As the sun sets on Spence Pavilion, people walking by can hear the sounds of singing and beat-boxing emanating from within. This is typical of a Thursday night Vital Signs rehearsal, but now the group is not just practicing — they are preparing for a concert.

Vital Signs, a co-ed a cappella group at Elon University, is hosting their ninth annual Make-A-Wish fundraiser concert at 7 p.m. on Feb. 19 in Whitley Auditorium. This is one of three concerts Vital Signs performs throughout the academic year. Their fundraising goal, same as every year, is $10,000.

According to junior and Vital Signs President Maecy Bischoff the Make-A-Wish fundraiser concert was started by Vital Signs alumnus Nick Cook. Cook’s sister, Bella, was very involved with Make-A-Wish. Cook noticed how much of an effect Make-A-Wish had on Belle and decided to start this fundraiser, which has become a Vital Signs tradition.

All nine of Elon’s a cappella groups and two visiting groups from North Carolina State University will perform at the concert. The visiting groups are Ladies in Red, which is an all-female group, and Grains of Time, an all-male group. Elon’s groups will each perform two songs and NC State’s groups will perform three songs. 

“It's really probably the biggest and most rewarding concert we get to do, especially with all of Elon a cappella getting involved. It really brings the whole Elon community together,” Bischoff said. “It kind of shows Elon what a cappella can really do and what we're about, and it's a really good chance for us to show how much we care about charity and how much we are working toward.”

Vital Signs organizer and senior Miles Caraballo put together this event for the third year in a row. Though the concert was to be in person his first year organizing, the COVID-19 pandemic made the concert virtual in his second year, with groups from California, New York and the United Kingdom participating. This year, though Caraballo is still taking COVID-19 into account, he was able to organize an in-person concert once again.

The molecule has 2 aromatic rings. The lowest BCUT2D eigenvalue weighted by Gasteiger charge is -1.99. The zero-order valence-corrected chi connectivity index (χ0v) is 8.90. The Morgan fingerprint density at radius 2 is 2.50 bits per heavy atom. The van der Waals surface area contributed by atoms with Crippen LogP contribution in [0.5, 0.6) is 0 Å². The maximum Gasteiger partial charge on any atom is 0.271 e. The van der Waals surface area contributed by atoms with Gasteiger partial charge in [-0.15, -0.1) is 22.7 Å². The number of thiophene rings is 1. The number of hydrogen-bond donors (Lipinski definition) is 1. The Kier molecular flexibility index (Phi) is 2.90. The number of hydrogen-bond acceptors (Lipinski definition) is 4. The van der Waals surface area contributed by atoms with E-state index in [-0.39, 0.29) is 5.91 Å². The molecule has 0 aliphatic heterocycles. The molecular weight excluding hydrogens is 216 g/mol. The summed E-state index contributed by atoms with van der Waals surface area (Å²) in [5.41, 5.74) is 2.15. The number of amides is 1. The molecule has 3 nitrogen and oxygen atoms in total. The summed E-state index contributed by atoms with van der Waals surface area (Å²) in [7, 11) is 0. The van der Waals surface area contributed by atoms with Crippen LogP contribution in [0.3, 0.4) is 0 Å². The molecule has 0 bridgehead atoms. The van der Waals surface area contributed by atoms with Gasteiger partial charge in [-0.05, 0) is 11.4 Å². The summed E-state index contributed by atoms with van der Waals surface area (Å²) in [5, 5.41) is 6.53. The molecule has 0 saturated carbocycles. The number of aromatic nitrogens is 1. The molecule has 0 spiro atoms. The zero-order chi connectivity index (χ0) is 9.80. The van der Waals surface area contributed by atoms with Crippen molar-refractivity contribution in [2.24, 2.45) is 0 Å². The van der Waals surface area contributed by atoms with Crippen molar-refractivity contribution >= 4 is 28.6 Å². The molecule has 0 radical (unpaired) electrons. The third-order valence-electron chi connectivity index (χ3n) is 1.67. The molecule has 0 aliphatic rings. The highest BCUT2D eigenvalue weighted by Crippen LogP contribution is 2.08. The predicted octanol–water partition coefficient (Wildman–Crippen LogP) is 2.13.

“It's been a little bit of a challenge, but it doesn't really take the fun out of it,” Caraballo said. “I still get to have fun and communicate with the groups in the ways that I've been communicating in the past.”

All a cappella groups are required to get tested for COVID-19 within 48 hours of the concert, in order to perform without a mask. 

Halfway through the concert, young Make-A-Wish recipients will share their story on stage and express what the organization has done for them. This year, Sarah, who is active in her school’s chorus, will take the stage. Bischoff said the concert will inspire both the audience and kids like Sarah, who not only get to hear her story but see other kids do what she loves on stage.

“For any Make-A-Wish kid, it's obviously inspiring to see older kids like us just doing things in groups in a college setting, whether they have music involved in their lives or not,” Bischoff said. “It's just a really cool thing to see a huge group of kids coming together to support something like the Make-A-Wish Foundation, which is so helpful to kids with critical illnesses.”

Caraballo said he is most excited for “The Love Medley,” the last song on the entire setlist. This medley is Valentine’s Day themed since the concert happens to fall around Valentine’s Day. “The Love Medley” ends with “Somebody to Love,” where all the a cappella groups sing together from the stage and  balconies, creating a surround sound effect.

“There's over 100 singers singing one song together in Whitley, and it's just a very magical moment … I'm getting chills thinking about it right now from two years ago, from when I was on stage,” Caraballo said. “I was like, ‘I'll be fine,’ but then when I started singing it and everybody was singing around me, I couldn't sing just because I was like, ‘This is literally crazy.’”

For many Vital Signs members, the Make-A-Wish fundraising concert is extremely touching. It’s an opportunity to share people’s stories and to bring the community together through a cappella music. 

“This is by far one of the best a cappella concerts at Elon … It's just such a magical event,” Caraballo said. “And it really brings a lot of hope and happy thoughts for everybody.”